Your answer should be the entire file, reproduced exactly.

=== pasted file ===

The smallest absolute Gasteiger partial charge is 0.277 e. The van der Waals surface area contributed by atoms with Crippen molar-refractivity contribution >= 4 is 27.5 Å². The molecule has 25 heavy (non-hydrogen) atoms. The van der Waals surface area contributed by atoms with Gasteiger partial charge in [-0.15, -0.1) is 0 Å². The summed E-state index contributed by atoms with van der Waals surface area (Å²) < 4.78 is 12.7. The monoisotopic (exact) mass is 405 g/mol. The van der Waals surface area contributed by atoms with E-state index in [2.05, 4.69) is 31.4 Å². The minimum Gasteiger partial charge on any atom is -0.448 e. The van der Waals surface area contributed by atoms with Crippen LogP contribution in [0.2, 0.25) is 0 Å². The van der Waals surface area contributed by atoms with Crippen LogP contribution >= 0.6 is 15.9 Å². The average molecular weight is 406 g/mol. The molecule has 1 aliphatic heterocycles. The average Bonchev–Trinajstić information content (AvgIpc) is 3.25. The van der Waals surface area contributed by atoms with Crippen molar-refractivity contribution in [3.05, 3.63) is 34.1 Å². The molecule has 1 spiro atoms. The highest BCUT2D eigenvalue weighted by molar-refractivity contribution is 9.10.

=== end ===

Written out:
The smallest absolute Gasteiger partial charge is 0.277 e. The van der Waals surface area contributed by atoms with Crippen molar-refractivity contribution >= 4 is 27.5 Å². The molecule has 25 heavy (non-hydrogen) atoms. The van der Waals surface area contributed by atoms with Gasteiger partial charge in [-0.15, -0.1) is 0 Å². The summed E-state index contributed by atoms with van der Waals surface area (Å²) < 4.78 is 12.7. The monoisotopic (exact) mass is 405 g/mol. The van der Waals surface area contributed by atoms with E-state index in [2.05, 4.69) is 31.4 Å². The minimum Gasteiger partial charge on any atom is -0.448 e. The van der Waals surface area contributed by atoms with Crippen LogP contribution in [0.2, 0.25) is 0 Å². The van der Waals surface area contributed by atoms with Crippen LogP contribution >= 0.6 is 15.9 Å². The average molecular weight is 406 g/mol. The molecule has 1 aliphatic heterocycles. The average Bonchev–Trinajstić information content (AvgIpc) is 3.25. The van der Waals surface area contributed by atoms with Crippen molar-refractivity contribution in [3.05, 3.63) is 34.1 Å². The molecule has 1 spiro atoms. The highest BCUT2D eigenvalue weighted by molar-refractivity contribution is 9.10.